Renault and Lotus inching towards deal to buy back F1 team
"It’s still a case of when and not if Renault completes this takeover of the team,” Sky Sports News HQ reports from Suzuka on Friday
By Sky Sports Digital
Last Updated: 29/09/15 10:46am
Renault is inching towards a takeover of the Lotus team, with an agreement in place, although Sky Sports understands that the deal is not yet signed and sealed.
That was the word coming from the Japanese GP on Friday, where the Enstone team's cashflow problems led to them being locked out of their hospitality suite.
Lotus drivers Romain Grosjean and Pastor Maldonado therefore had nowhere to prepare for practice, while their mechanics relied on the generosity of Bernie Ecclestone's Paddock Club for their lunch.
It could get worse for the Enstone outfit next week: a court hearing over unpaid taxes is scheduled for Monday and although it has already been adjourned twice now, the judge has said he won't give Lotus any more breathing space. After that, administration could beckon.
The sticking point still appears to be so-called 'heritage payments' Renault are demanding from the sport's commercial rights holders by virtue of their contribution to the sport over the years.
"I've spoken to someone within the team and they've said it's still a case of when and not if Renault completes this takeover of the team," Sky Sports News HQ's Rachel Brookes reported.
"Because they're in such a transition at the moment, that is why they're having these problems."
During the last court hearing - held during the Singapore GP - Lotus's lawyers said that wider matters had progressed "substantially" and that main shareholder and team principal Gerard Lopez had signed a letter of intent agreeing the Renault deal.
They added that a payment from PDVSA - Pastor Maldonado's sponsor - is due on on November 1 and that the sponsorship would continue unless the team went into administration.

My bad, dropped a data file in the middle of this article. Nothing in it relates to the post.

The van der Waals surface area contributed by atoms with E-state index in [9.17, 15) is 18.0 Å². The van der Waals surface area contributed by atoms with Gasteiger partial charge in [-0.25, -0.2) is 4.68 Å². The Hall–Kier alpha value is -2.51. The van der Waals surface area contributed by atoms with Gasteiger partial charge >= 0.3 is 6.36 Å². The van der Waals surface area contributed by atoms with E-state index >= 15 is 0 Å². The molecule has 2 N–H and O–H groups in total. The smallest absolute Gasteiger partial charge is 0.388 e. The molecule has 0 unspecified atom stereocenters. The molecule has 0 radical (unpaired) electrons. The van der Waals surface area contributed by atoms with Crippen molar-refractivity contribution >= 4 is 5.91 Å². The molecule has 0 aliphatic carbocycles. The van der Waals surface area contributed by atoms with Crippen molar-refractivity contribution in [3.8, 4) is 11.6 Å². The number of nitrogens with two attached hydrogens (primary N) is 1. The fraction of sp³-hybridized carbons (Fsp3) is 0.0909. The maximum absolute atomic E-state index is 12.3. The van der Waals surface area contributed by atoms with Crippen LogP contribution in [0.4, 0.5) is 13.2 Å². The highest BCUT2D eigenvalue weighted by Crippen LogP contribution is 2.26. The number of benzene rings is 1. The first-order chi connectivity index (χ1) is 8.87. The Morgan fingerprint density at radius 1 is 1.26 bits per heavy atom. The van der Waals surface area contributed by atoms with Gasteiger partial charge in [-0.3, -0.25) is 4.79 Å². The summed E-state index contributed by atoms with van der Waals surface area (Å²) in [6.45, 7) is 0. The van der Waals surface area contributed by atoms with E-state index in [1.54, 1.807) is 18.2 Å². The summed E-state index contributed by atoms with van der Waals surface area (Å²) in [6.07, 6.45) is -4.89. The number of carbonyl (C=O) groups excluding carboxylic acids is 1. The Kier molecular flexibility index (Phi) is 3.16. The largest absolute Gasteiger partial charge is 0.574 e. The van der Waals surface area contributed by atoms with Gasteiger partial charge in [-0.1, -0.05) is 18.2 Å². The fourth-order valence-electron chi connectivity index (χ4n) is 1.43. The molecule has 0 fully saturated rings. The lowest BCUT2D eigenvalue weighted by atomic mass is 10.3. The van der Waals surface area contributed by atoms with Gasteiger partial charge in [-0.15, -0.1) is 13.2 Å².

Maldonado's money is now guaranteed after the team announced after the Singapore GP that the Venezuelan will be staying on in 2016.
Speaking after practice on Friday, Maldonado said that Lotus are "fully focused and united as a team" but added that the lack of a development budget was also hurting them.
"It's very difficult because we've long been expecting the upgrades in the car and maybe it's a crucial part of the season where we're competing against Force India and Toro Rosso and maybe we need a little bit of extra help to be a bit more solid and consistent at different tracks," he said.
Lotus stood fifth in the constructors' championship after Romain Grosjean finished third in the Belgian GP, but have now slipped 19 points behind Force India.
And with Toro Rosso closing up behind them, dropping another place would cause them to lose out even more when prize money is handed out at the end of the season.
Grosjean, meanwhile, has apparently had enough. Renault F1 sport boss Cyril Abiteboul has let slip that the Frenchman is joining the new Haas team, with an announcement due on Tuesday next week.
"Maybe, maybe not," a smiling Grosjean replied on Friday, when asked by Sky Sports News HQ whether he is leaving Lotus.
Haas are seen as a Ferrari 'B' team, and therefore a stepping stone to the Scuderia - a destination Grosjean could not deny is hugely attractive.
"For everyone working in motorsport - engineers, mechanics, drivers - it's a dream team. That red colour is something special," he said.
"It would be good in the future, but there are more steps behind that."
Meanwhile, as Renault edge back towards the team with whom they won back-to-back world titles in 2005-06, they're also moving away from Red Bull, with whom they dominated the sport between 2010-13.
Red Bull are seeking to exit their engine deal a year early and, speaking on Friday, team boss Christian Horner said progress is being made.
"There's some positive discussions going on behind the scenes with Renault," he said. "I think both Red Bull's position and Renault's position is fairly clear in what we want to achieve and hopefully that should be concluded within the coming days."